The Kojima Game That Made You Play In The Sun

Hideo Kojima is famous for being the driving force behind stuff like Metal Gear and Snatcher. But today, we’re going to talk about another of his games: Boktai, a quirky little Game Boy Advance title that asked the player to go outside and get some sun.

While that sounds…odd, it was for a very good reason: not only was Boktai the story of a vampire hunter who was more powerful during the daylight hours, but to ensure that these powers were properly timed, the game’s cartridge included a daylight sensor at the top.

The sensor is that little round thing, which would be able to detech sunlight since the GBA’s design meant the end of the cartridge was always protruding | Image: National Museum Of Play

When you first fire up the game, you get this helpful message:

You were then asked to input the time and your timezone, and Boktai would adjust to your location and match the daylight in the game accordingly (so if it was midday outside it’d be midday in the game).

“I wanted to create a game that involved sunlight, and with the Game Boy Advance you can carry it outside, and there are no other games that involve sunlight” Kojima, who designed the game, told IGN in an old TGS interview. “And I love the theme of Dracula and vampires, I’ve always wanted to come up with a game that players can fight vampires. It was a lot of different ideas that came together, and I thought, why don’t I create a game that involves fighting vampires with sunlight?”

Having come up with a game design idea, Kojima then had to find some hardware that could get the job done. “But I didn’t know if it was technically possible, and I didn’t know how much it would be if I could do this because it might be too expensive with the GBA ROM and having a specialized cartridge”, he explains of the solar sensor’s creation. “There’s a division within Konami that makes specialized toys that have odor sensors and humidity sensors, and they’re pretty cheap. And when I was creating Metal Gear Solid 2, I asked them if it was possible to come up with a solar sensor. And when I knew that it was possible, that’s when I said, ‘We’re going to do this.’”

Which sounds like a completely unique and fascinating way to design a video game, and it was! But the game’s quirks overestimated players’ willingness to tailor their playtime to the need to go outside and underestimated a fundamental hardware flaw: Boktai asked you to be outdoors, but the Game Boy Advance’s screen (the improved SP was available by now, but loads of people still had the older system) made playing outside a massive pain in the ass eyes.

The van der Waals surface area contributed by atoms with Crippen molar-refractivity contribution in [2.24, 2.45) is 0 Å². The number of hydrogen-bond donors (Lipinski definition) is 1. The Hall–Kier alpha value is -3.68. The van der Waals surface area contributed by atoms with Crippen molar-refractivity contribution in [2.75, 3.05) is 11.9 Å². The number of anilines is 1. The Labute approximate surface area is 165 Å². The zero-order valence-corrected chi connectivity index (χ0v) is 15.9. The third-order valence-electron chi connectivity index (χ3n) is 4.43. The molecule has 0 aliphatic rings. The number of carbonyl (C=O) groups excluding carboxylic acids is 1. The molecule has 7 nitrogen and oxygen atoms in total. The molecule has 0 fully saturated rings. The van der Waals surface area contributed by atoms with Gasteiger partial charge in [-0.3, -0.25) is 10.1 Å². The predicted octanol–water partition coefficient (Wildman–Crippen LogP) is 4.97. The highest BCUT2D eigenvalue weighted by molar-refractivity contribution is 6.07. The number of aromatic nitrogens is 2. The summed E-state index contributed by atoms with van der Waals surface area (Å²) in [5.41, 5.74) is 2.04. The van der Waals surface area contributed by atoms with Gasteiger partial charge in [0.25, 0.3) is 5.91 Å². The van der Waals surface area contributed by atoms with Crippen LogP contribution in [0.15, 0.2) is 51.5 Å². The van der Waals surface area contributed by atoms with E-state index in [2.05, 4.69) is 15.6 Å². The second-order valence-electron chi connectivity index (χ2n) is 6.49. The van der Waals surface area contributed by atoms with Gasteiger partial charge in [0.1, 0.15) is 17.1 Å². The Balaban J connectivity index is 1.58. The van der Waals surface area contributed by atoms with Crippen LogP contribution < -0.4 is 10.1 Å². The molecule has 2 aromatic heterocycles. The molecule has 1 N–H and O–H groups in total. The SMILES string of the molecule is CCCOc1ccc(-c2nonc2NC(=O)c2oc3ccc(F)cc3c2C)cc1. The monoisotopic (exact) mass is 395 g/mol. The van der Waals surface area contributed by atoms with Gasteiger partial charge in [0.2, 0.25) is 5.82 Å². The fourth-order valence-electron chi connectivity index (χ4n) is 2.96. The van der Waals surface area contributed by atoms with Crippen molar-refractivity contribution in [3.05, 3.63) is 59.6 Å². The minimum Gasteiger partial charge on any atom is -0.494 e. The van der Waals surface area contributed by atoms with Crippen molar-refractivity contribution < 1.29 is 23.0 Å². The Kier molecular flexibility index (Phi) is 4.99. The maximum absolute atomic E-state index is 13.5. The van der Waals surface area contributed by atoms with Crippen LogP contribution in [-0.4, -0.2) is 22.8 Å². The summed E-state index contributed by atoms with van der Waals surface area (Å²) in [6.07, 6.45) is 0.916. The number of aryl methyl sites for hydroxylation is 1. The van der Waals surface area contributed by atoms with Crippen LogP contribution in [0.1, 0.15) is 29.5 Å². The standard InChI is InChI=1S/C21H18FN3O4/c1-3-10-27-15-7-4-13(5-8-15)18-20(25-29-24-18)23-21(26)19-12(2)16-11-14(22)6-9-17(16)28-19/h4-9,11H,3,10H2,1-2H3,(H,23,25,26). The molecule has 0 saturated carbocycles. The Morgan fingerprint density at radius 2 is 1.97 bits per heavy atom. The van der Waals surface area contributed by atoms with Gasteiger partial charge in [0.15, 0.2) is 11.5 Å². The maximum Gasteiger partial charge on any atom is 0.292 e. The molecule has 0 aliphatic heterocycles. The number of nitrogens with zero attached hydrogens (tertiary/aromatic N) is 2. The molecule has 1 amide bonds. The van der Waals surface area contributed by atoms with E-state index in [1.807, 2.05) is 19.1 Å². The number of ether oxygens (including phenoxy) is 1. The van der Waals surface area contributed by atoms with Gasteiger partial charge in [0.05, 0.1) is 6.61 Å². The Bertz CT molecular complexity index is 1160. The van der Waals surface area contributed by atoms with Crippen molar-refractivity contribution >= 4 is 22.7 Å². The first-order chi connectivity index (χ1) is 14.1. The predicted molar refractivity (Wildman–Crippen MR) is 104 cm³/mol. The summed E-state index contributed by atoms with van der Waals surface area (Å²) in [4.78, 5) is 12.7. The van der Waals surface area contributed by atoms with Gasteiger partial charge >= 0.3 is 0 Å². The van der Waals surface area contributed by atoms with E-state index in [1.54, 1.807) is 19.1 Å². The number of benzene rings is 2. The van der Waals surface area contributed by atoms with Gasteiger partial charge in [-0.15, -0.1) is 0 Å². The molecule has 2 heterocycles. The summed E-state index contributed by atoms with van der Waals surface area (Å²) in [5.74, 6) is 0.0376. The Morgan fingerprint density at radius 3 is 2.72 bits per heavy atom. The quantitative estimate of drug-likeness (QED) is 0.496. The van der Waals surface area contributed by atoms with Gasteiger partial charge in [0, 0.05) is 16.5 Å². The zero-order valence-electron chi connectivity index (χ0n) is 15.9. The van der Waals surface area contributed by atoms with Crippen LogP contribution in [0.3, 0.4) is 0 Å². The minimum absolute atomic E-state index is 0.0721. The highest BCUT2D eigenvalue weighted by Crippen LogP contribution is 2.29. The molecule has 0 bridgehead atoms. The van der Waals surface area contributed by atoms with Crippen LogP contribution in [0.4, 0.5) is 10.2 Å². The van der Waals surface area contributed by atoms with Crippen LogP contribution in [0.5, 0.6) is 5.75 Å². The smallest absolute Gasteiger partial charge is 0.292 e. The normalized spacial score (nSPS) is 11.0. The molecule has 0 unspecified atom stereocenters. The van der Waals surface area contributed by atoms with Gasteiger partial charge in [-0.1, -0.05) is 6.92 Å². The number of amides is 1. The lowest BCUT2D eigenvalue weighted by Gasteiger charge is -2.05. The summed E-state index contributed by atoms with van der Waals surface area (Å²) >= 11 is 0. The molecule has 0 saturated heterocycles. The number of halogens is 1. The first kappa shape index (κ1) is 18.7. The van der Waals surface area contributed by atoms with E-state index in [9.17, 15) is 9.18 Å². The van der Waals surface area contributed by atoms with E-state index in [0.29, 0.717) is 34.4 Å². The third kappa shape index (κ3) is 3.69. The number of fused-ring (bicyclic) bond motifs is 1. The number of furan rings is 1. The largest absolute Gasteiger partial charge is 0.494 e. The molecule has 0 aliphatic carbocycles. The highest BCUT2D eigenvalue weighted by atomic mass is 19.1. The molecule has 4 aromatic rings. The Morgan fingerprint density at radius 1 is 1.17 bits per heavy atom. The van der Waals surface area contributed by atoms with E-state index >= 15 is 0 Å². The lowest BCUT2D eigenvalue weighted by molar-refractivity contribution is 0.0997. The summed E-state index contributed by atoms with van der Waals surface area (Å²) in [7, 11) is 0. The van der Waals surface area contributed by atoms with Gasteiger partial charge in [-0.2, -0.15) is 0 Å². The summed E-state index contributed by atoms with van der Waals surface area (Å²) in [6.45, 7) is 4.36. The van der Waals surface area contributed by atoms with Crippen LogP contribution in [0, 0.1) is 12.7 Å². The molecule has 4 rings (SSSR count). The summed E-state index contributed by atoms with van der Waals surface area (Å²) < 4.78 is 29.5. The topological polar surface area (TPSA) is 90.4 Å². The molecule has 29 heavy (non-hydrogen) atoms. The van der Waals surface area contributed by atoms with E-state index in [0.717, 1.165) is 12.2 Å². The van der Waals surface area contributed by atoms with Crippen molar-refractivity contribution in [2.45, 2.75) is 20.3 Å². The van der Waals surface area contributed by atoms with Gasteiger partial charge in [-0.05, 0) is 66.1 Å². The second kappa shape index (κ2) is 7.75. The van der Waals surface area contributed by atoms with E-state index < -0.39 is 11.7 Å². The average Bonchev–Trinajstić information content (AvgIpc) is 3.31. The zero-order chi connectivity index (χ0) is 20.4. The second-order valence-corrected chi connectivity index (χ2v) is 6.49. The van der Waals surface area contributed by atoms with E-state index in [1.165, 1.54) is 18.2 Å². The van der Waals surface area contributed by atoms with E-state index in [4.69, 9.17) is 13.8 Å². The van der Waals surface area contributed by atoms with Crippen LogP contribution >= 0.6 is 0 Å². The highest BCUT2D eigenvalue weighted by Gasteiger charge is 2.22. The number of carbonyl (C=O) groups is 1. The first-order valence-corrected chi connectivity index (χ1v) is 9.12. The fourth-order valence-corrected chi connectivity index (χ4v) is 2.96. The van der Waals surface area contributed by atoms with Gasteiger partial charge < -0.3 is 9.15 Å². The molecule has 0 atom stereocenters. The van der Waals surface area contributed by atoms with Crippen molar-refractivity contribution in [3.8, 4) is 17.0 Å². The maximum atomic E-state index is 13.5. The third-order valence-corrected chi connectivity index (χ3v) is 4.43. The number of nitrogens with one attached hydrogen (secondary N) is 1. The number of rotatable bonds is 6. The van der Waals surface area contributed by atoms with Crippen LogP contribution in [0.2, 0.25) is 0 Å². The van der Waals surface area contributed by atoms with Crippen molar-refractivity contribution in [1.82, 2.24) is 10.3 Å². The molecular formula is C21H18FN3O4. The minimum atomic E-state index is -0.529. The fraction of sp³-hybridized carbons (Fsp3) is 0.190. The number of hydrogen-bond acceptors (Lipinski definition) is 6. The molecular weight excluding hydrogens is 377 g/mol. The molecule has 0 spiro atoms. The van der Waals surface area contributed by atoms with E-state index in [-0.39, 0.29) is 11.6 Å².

When you did play outside, you could store sunlight in batteries, which would allow you to play for a certain amount of time in the dark. When they ran out, many situations could still be overcome by collecting in-game resources. Oh, and players soon found that you could sometimes get enough sunlight by sitting next to a window or on a porch if you had the right conditions.

But while you could postpone the fact, you couldn’t escape it: eventually you had to play this game outside, especially since it was a requirement for overcoming Boktai’s boss battles. And for many players this was just too much of a hassle.

Boktai reviewed fairly well, and while its annoyances have become more famous than the game itself, it did well enough that a sequel was released in 2004. The sequel made some changes to the basic formula—swapping out a gun for melee weapons—but not to the core one, as it still included a daylight sensor and still made you go outside at certain points. Kojima, who designed the first game, was not involved in Boktai 2’s development.

Boktai 2 didn’t do nearly as well in the West, and so when a third game was made in 2005 (again featuring a sunlight sensor in the cartridge, and again sans Kojima), it was released only in Japan.

When the craze surrounding Pokemon Go last year was at its peak, I sometimes thought of Boktai and how in 2003 its need for outdoors play was received by many as something between a joke and a chore. And sure, the main reasons for Pokemon Go’s success weren’t just its “go outside”design, but its GPS tracking and the fact it was based on a series that millions of people grew up with, and not a weird little video game made by Konami. But still…it’s worth wondering what could have become of Boktai if Kojima had come up with the idea now instead of 15 years ago…

 

 

 

 

Google Play Music’s New Feature for Samsung Galaxy S8 Isn’t That Exclusive

For Samsung Galaxy S8 users, Google Play Music is the default music player and streaming service. Now, Galaxy S8 users are receiving a brand new feature dubbed New Release Radio, which is a personalised radio station with new music releases and updates on a daily basis.

The latest New Release Radio feature has steadily been popping up on Galaxy S8 devices with “Samsung Exclusive” tagline. The pop-up describes the new feature, “Listen to brand new music, personalised to your tastes and listening history – with new recommendations every day.” The feature was first spotted by a Reddit user, and was reported by Sammobile.

Google Play Music's New Feature for Samsung Galaxy S8 Isn't That Exclusive